According to the plea agreement, many of Singh’s patients later complained to him and other doctors about medical complications they associated with Singh’s insertion of the IUD. In multiple instances, Singh responded to such complaints by re-inserting the IUD rather than removing it. Some patients ultimately had to switch doctors in order to have the IUD removed.
U.S. Attorney Wagner stated: “Singh’s scheme risked the health of his patients and defrauded health care providers to benefit his bottom line. The investigation and prosecution of health care fraud is a priority for my office, particularly where that fraud endangers innocent patients.”
“Medical doctors have a special responsibility to make the best choices for their patients. When they ignore that responsibility and use unapproved medical devices, they put patients’ safety and health at risk,” said Special Agent in Charge Lisa L. Malinowski, FDA Office of Criminal Investigations’ Los Angeles Field Office. “Our office will continue its work to ensure that doctors and other healthcare professionals understand the consequences of using medical products that have not been approved by the FDA.”
This case was the product of an investigation by the Food and Drug Administration, Office of Criminal Investigations. Assistant United States Attorneys Patrick R. Delahunty and Kirk E. Sherriff prosecuted the case.”
Compliance for Dummies
The point Dr. D. wanted to make this week is that Chief Jailable Officers (CJOs) are not the only people that can spend time behind bars when bad judgment, with some serious intent to commit fraud occurs. Frankly, it is the doctor’s humble opinion that the sentence was far too light. Any physician willing to take liberties with their patients in order to improve their bottom line should spend some substantial time behind bars with a cell mate appropriately named Ben Dover. It is the doctor’s guess this fine upstanding example of how not to be an OB/GYN will eventually emerge from prison and wind up practicing medicine somewhere else in the world, either another state or another country. Too bad!
The bar is set high in the medtech industry, and rightfully so, because people’s lives are at stake every single day. Device establishments and healthcare providers are expected to beyond reproach as individuals tasked with designing, manufacturing, and employing finished medical devices must exhibit a high level of competency and professionalism in their work. One question Dr. D always asks his clients is, “Would you feel comfortable if you, a family member, or a close friend was on the receiving end of the device your establishment enters into commerce?” If the answer is no, the Houston, we have a problem.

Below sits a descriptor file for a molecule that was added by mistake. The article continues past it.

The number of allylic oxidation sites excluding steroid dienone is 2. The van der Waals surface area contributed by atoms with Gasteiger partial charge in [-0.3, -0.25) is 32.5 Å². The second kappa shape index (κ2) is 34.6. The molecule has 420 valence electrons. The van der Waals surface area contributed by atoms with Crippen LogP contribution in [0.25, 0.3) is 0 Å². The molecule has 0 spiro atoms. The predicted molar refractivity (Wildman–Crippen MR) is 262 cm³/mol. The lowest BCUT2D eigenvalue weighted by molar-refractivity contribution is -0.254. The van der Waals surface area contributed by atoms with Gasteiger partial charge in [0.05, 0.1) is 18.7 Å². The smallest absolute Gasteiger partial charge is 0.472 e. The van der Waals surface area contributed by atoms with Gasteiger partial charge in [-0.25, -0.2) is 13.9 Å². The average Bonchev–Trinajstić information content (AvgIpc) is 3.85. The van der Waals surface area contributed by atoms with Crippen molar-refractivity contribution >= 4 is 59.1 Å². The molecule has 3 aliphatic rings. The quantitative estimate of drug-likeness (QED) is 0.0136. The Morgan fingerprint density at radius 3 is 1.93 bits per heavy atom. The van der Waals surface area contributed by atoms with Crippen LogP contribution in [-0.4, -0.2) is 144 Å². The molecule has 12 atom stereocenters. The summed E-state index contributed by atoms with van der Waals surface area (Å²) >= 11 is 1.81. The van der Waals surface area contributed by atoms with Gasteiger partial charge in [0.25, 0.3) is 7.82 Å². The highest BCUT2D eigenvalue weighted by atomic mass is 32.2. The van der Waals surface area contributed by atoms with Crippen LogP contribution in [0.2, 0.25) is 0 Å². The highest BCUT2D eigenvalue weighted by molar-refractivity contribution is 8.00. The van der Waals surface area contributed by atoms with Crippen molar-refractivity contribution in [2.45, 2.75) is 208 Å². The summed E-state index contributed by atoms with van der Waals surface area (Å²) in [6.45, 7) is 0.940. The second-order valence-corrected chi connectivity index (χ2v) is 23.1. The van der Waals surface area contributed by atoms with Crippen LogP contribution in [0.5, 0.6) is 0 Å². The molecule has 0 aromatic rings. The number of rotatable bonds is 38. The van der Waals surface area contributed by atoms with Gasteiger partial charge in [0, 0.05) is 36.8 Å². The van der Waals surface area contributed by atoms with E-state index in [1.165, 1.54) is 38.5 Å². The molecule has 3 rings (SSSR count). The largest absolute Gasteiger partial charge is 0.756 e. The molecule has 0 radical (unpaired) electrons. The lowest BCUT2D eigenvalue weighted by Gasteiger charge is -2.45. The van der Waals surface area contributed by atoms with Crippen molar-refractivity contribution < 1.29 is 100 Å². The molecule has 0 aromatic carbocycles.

Dr. D hopes the readers enjoyed some of the levity employed in the introduction of this week’s DG. All kidding aside, the behavior of the offending doctor is no joking matter. Bad behavior, resulting in money being more important than the patient is not acceptable. Trading the lives of patients and their families for dollars is worthy of a trip to hades, when it comes time to meet one’s maker. In closing, thank you again for joining Dr. D, and I hope you find value in the guidance provided. Until the next installment of DG, cheers from Dr. D., and best wishes for continued professional success.
- Code of Federal Regulation. (April 2015). Title 21 Part 820: Quality system regulation. Washington, D.C.: U.S. Government Printing Office.
- Devine, C. (2011). Devine guidance for complying with the FDA’s quality system regulation – 21 CFR, Part 820. Charleston, SC: Amazon.
- Devine, C. (2013). Devine guidance for managing key attributes of a FDA-compliant quality management system – 21 CFR, Part 820 Compliance. Charleston, SC: Amazon.
- FDA. (March 7, 2016). Inspections, Compliance, Enforcement, and Criminal Investigations. “March 7, 2016: Tehachapi Doctor Sentenced to 6 Months in Prison for Defrauding Patients and Insurers by Implanting Unapproved IUDs”. Accessed March 29, 2016, Retrieved from http://www.fda.gov/ICECI/CriminalInvestigations/ucm489682.htm
The medical world and the public need your report and comment on the recent global recall of Nova T IUDs. This copper IUD has only 200 mm² surface (copper) whereas ISO 7439 describes a minimum of 300 mm² up to 380 maximum. The undersigned belonged to the ISO group which created the ISO Standard 7439.
Karl, Good morning. I will brush up on the recall this week and speak with my editor about writing a piece on this issue. Thank you for reading. Be Well, Dr. D